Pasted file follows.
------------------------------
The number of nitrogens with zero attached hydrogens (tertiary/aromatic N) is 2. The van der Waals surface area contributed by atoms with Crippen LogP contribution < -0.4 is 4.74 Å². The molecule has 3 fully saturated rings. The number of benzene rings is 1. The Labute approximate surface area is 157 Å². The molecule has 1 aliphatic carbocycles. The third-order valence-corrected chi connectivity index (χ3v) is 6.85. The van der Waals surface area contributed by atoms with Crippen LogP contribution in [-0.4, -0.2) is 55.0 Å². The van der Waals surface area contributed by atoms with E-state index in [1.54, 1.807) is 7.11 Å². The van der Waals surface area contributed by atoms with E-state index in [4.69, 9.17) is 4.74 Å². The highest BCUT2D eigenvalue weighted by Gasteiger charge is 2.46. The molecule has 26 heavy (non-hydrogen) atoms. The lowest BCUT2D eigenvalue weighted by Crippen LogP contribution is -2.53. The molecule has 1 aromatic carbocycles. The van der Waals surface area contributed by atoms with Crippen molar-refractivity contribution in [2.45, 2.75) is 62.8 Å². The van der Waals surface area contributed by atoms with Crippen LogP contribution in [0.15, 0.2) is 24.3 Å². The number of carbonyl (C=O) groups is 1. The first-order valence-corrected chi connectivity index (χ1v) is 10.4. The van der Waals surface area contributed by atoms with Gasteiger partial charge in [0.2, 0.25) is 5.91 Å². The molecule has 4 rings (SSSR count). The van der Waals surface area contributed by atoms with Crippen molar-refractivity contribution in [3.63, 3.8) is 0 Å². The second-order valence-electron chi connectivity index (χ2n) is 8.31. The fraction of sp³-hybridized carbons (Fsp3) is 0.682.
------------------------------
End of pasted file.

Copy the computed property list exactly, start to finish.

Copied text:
The number of nitrogens with zero attached hydrogens (tertiary/aromatic N) is 2. The van der Waals surface area contributed by atoms with Crippen LogP contribution < -0.4 is 4.74 Å². The molecule has 3 fully saturated rings. The number of benzene rings is 1. The Labute approximate surface area is 157 Å². The molecule has 1 aliphatic carbocycles. The third-order valence-corrected chi connectivity index (χ3v) is 6.85. The van der Waals surface area contributed by atoms with Crippen LogP contribution in [-0.4, -0.2) is 55.0 Å². The van der Waals surface area contributed by atoms with E-state index in [1.54, 1.807) is 7.11 Å². The van der Waals surface area contributed by atoms with E-state index in [4.69, 9.17) is 4.74 Å². The highest BCUT2D eigenvalue weighted by Gasteiger charge is 2.46. The molecule has 26 heavy (non-hydrogen) atoms. The lowest BCUT2D eigenvalue weighted by Crippen LogP contribution is -2.53. The molecule has 1 aromatic carbocycles. The van der Waals surface area contributed by atoms with Crippen molar-refractivity contribution in [2.45, 2.75) is 62.8 Å². The van der Waals surface area contributed by atoms with Crippen LogP contribution in [0.15, 0.2) is 24.3 Å². The number of carbonyl (C=O) groups is 1. The first-order valence-corrected chi connectivity index (χ1v) is 10.4. The van der Waals surface area contributed by atoms with Gasteiger partial charge in [0.2, 0.25) is 5.91 Å². The molecule has 4 rings (SSSR count). The van der Waals surface area contributed by atoms with Crippen molar-refractivity contribution in [3.63, 3.8) is 0 Å². The second-order valence-electron chi connectivity index (χ2n) is 8.31. The fraction of sp³-hybridized carbons (Fsp3) is 0.682.